High School Sports

‘Sarah’s story all too common,’ says ex-UNC and USA star Cindy Parlow Cone

In a 1999 women’s World Cup match against North Korea, Cindy Parlow Cone battles for a header. Parlow left soccer after a second concussion.
In a 1999 women’s World Cup match against North Korea, Cindy Parlow Cone battles for a header. Parlow left soccer after a second concussion. AP

Former UNC and U.S. national soccer team star Cindy Parlow Cone says Sarah Carlton’s story of health issues following soccer concussions is all too common – and parallels her own.

Parlow Cone, who coaches for Triangle United Soccer Club in Chapel Hill, was diagnosed with her first concussion in 2001 while playing in the Women’s United Soccer Association. As she jumped to head a ball, a teammate headed her in the temple. Knocked down and unconscious briefly, she got up and continued to play. Her second came two years later in the World Cup.

She is sure other concussions went undiagnosed. Doctors told her she could keep playing but warned they did not know how much worse her symptoms would be if she suffered another concussion. So she retired in 2006 at 28.

She still struggles with fatigue, daily headaches and jaw pain, plus vision and vestibular (inner ear balance) issues.

“I absolutely loved heading, and I was one of the best in the world at the time. I loved attacking the ball,” she says. “It was just later in my career that all those headers made me see stars.”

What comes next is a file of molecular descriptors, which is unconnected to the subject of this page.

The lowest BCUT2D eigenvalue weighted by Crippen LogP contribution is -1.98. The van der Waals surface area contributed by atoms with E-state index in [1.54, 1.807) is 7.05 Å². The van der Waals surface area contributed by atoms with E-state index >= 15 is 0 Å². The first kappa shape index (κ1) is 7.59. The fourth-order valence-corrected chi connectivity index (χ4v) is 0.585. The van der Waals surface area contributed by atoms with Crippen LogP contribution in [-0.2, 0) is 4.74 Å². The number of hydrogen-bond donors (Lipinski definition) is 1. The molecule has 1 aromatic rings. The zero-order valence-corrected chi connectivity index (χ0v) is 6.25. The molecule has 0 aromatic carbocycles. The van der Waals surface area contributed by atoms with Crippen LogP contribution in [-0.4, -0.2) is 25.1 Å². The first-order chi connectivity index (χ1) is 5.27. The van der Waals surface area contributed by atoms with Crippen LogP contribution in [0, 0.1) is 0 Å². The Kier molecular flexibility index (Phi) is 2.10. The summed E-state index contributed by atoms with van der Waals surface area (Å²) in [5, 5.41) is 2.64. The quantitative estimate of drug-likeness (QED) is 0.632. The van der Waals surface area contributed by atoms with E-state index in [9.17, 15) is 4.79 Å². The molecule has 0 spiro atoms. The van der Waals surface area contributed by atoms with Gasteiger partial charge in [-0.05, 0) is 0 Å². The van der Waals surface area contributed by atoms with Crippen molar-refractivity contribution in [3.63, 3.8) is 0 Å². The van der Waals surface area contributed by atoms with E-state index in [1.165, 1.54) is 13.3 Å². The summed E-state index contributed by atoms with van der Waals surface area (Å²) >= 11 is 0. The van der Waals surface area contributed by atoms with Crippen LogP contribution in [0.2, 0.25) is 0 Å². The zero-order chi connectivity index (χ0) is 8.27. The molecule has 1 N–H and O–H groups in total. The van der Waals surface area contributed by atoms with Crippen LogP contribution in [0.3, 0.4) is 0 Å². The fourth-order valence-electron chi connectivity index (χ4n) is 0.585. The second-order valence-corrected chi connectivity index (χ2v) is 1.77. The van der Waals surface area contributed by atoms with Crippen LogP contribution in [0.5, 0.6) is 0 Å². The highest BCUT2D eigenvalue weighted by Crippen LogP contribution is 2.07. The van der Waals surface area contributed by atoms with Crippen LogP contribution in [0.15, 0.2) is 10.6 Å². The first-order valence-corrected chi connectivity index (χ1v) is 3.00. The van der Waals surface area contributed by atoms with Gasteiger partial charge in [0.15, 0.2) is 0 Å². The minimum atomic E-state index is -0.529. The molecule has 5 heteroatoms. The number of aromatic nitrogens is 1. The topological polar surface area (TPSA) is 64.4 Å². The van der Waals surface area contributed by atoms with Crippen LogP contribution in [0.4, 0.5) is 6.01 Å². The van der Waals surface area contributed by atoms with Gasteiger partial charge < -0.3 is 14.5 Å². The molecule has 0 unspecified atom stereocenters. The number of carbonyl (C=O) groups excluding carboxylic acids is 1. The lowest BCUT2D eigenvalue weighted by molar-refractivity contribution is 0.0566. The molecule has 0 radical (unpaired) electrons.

She and former U.S. World Cup teammate Brandi Chastain are working with the Concussion Legacy Foundation and the Santa Clara Institute of Sports Law and Ethics to promote a campaign to eliminate heading the ball in soccer until high school and age 14. That would stop years of additional head impact and delay the tactic until players have finished most of their growth and are better coordinated.

Research shows headers are responsible for about a third of soccer concussions – most often because of contact with another player, not the ball.

Parlow Cone is starting a company, ImVere, to develop a device to be worn by athletes. The device would detect and measure head impact and rotation of the head.

“We know a lot more now about concussions,” Parlow Cone said. “Because we know more, we have a responsibility to do a better job managing concussions. Winning any game or winning any tournament isn’t worth the risk of a child’s health.”

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